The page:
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Are you ready to learn betting terms?
Gambling is a risky business to be in, especially if you are just a new learner. If you want to win and earn money in gambling, you need to learn many things such as the game mechanics, its history, and the betting terms that can help guide you in making the right decisions. If you want to secure a win in betting, you need to be familiar with the important terms used in this activity.
Part of the gambling industry is going digitalised, which makes betting a lot easier and faster with its fast transactions. This is an advantage that most players are enjoying, and it also helps the business become more successful.
If you want to become a successful bettor, here is a list of betting terms that you should know and understand to prevent confusion with your transactions.
Accumulator: Accumulator bets are bets that have more than one selection of a series of bets that requires the succession of each side to determine a winning ticket.
Action: Action is the term used as the amount placed on an available event or a live betting option. A lot of bookmakers will allow actions placed on most betting odds that they published.
Across the Board: Across the Board are bets placed on a horse to show, place, and win.
Added Game: Added Games are games included on betting boards following the main lists. It is usually added to provide public information and is common with college football matches. It can also be postponed matches.
AET Odds: After Extra Time (AET) are odds posted on soccer games that have an added extra time after the game’s regulation time. This occurs if there are in-game stoppages and its odds are added in the live betting options.
Also Ran: The term describes an athlete, a greyhound, or a horse who was not able to finish a paying position in a race.
Alternate Lines: Refers to odds that are higher or lower than the main posted line. The game total and point spread are common bets in football and basketball.
American Odds: American odds include decimal odds and fractional odds, which also belong in a “big three.” The -110 American money lines are the same with 10/11 rational pricing and 1.91 decimal odds. These formats give a $100 profit on a $110 winning wager.
Ante-post: Ante-post are future odds on greyhound and horse races posted one day before the actual race.
Arbitrage: Also known as ARB, arbitrage betting is a kind of betting where it has all possible results of a single game. This betting option is infrequent and is present only when sportsbooks have different opinions on the right odds for a game.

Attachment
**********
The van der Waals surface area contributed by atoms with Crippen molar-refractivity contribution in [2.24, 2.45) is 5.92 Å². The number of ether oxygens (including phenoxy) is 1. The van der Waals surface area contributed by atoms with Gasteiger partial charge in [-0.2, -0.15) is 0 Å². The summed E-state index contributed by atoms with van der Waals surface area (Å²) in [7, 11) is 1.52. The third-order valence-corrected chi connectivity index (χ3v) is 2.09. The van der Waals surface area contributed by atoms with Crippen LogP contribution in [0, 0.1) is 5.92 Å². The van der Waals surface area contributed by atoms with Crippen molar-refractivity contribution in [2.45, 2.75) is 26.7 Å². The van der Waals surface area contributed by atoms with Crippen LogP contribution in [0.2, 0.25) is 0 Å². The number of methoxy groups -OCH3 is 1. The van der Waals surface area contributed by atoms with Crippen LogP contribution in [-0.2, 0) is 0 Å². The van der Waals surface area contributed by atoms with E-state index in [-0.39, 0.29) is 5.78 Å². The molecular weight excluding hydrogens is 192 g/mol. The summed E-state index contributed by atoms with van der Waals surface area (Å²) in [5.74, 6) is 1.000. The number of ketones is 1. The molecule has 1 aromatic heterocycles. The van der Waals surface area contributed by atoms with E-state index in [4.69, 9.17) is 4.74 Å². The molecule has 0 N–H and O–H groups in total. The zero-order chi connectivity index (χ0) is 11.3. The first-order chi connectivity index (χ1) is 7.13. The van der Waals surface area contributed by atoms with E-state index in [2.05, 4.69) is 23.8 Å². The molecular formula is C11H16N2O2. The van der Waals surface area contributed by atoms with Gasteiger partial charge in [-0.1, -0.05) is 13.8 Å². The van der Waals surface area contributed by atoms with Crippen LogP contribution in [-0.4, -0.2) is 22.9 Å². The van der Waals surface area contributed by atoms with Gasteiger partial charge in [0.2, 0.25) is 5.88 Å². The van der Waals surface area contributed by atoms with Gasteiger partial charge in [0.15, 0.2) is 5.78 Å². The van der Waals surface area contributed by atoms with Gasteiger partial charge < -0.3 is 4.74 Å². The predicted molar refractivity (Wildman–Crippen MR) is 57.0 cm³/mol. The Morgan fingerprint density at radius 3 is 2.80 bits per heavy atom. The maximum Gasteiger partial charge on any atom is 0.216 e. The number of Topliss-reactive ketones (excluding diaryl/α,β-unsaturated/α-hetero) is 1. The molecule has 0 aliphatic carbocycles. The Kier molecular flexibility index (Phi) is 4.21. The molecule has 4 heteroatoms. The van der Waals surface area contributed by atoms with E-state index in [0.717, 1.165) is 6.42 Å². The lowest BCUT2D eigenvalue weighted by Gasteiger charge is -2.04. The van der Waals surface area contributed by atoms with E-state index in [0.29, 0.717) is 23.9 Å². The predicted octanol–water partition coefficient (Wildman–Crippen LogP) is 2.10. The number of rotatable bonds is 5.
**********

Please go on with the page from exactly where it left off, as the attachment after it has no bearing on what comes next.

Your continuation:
Asian Handicap: Asian handicap is most common in soccer, which starts at 0.25 goals and can progress to 2.0 goals. Ties and draws are not included in the options.
ATS: Against The Spread odds (ATS) are developed to make an equal action for all the participants of a match.
Australian Open: Australian is the first of four men’s and women’s Grand Slam tennis tournaments held during the mid-two weeks of January.
Backdoor Cover: Backdoor cover happens during a score that assists bettors in covering a spread bet but will not have an impact on the game-winner.
Bad Beat: Bad beat is a wager that is on the verge of winning but turns into a losing ticket. This happens when there are unexpected points in the end game. Bettors who place their bets on point spreads, money lines, and game totals will encounter a bad beat from time to time.
Bankroll: A bankroll is a player’s money deposited into an account or set aside for betting. It increases every time a player wins a wager and decreases every time they lose a bet.
Bankroll Management: Bankroll management is similar to managing a personal bank account. Bettors need to have good discipline in managing their bankroll and follow good practices such as shopping for the best odds value, setting wagering limits, and placing bets that a bettor can afford to lose.
Beard: Beard is referred to as a bet runner who manages bets for professional bettors to protect their identity in transacting with bookmakers.
Belmont Stakes: Horse race that is held on the first or second Saturday in June. The venue is at the Belmont Park in Elmont, New York, and it is considered one of the Triple Crown of thoroughbred racing.
Bet: A bet is any wager that involves money with a casino, a poker room, a racebook, or a sportsbook.
Betting Exchange: A middleman that profits from a small commission between a sportsbook and a wagerer. The exchange of bets for the two sides will stay listed until the bet is on.
Betting Strategy: Bettors use different plans to get an advantage on bookmakers. Some of the basic betting strategies are bankroll management and having adequate information before placing bets.
Book: A book is a short-term for sportsbook or bookmaker, who offers odds and accepts wagers.
Bookie: Short term for a bookmaker.